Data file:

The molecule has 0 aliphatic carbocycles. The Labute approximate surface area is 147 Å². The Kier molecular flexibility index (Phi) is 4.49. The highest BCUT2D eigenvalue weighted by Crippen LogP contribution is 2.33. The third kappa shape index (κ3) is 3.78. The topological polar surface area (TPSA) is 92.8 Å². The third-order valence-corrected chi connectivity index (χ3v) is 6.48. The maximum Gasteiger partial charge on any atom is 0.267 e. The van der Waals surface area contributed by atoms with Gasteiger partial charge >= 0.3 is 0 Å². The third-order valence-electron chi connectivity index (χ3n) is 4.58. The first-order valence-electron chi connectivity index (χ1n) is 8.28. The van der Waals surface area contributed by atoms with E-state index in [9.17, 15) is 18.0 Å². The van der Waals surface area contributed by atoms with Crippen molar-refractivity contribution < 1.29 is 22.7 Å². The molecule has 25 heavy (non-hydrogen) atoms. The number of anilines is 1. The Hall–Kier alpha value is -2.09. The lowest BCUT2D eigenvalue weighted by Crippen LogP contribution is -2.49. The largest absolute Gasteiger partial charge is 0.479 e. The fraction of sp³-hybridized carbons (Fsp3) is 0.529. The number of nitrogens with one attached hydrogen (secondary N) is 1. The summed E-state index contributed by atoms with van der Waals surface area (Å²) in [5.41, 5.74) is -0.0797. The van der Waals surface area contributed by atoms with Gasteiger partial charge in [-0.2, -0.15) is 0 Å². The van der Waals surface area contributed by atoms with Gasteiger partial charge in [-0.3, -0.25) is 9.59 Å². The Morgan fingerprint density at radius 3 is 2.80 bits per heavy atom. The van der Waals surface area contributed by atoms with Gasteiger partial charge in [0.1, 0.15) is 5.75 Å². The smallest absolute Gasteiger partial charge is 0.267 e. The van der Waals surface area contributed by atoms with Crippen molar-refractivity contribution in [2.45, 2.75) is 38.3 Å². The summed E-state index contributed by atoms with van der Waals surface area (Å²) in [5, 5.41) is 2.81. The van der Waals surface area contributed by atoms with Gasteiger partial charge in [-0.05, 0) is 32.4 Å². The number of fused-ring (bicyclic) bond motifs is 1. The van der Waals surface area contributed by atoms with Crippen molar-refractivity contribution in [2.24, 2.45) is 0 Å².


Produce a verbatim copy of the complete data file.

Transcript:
The molecule has 0 aliphatic carbocycles. The Labute approximate surface area is 147 Å². The Kier molecular flexibility index (Phi) is 4.49. The highest BCUT2D eigenvalue weighted by Crippen LogP contribution is 2.33. The third kappa shape index (κ3) is 3.78. The topological polar surface area (TPSA) is 92.8 Å². The third-order valence-corrected chi connectivity index (χ3v) is 6.48. The maximum Gasteiger partial charge on any atom is 0.267 e. The van der Waals surface area contributed by atoms with Gasteiger partial charge >= 0.3 is 0 Å². The third-order valence-electron chi connectivity index (χ3n) is 4.58. The first-order valence-electron chi connectivity index (χ1n) is 8.28. The van der Waals surface area contributed by atoms with E-state index in [9.17, 15) is 18.0 Å². The van der Waals surface area contributed by atoms with Crippen molar-refractivity contribution < 1.29 is 22.7 Å². The molecule has 25 heavy (non-hydrogen) atoms. The number of anilines is 1. The Hall–Kier alpha value is -2.09. The lowest BCUT2D eigenvalue weighted by Crippen LogP contribution is -2.49. The largest absolute Gasteiger partial charge is 0.479 e. The fraction of sp³-hybridized carbons (Fsp3) is 0.529. The number of nitrogens with one attached hydrogen (secondary N) is 1. The summed E-state index contributed by atoms with van der Waals surface area (Å²) in [5.41, 5.74) is -0.0797. The van der Waals surface area contributed by atoms with Gasteiger partial charge in [-0.2, -0.15) is 0 Å². The van der Waals surface area contributed by atoms with Gasteiger partial charge in [-0.3, -0.25) is 9.59 Å². The Morgan fingerprint density at radius 3 is 2.80 bits per heavy atom. The van der Waals surface area contributed by atoms with Gasteiger partial charge in [0.1, 0.15) is 5.75 Å². The smallest absolute Gasteiger partial charge is 0.267 e. The van der Waals surface area contributed by atoms with Crippen molar-refractivity contribution in [2.45, 2.75) is 38.3 Å². The summed E-state index contributed by atoms with van der Waals surface area (Å²) in [5, 5.41) is 2.81. The van der Waals surface area contributed by atoms with Gasteiger partial charge in [-0.05, 0) is 32.4 Å². The number of fused-ring (bicyclic) bond motifs is 1. The van der Waals surface area contributed by atoms with Crippen molar-refractivity contribution in [2.24, 2.45) is 0 Å².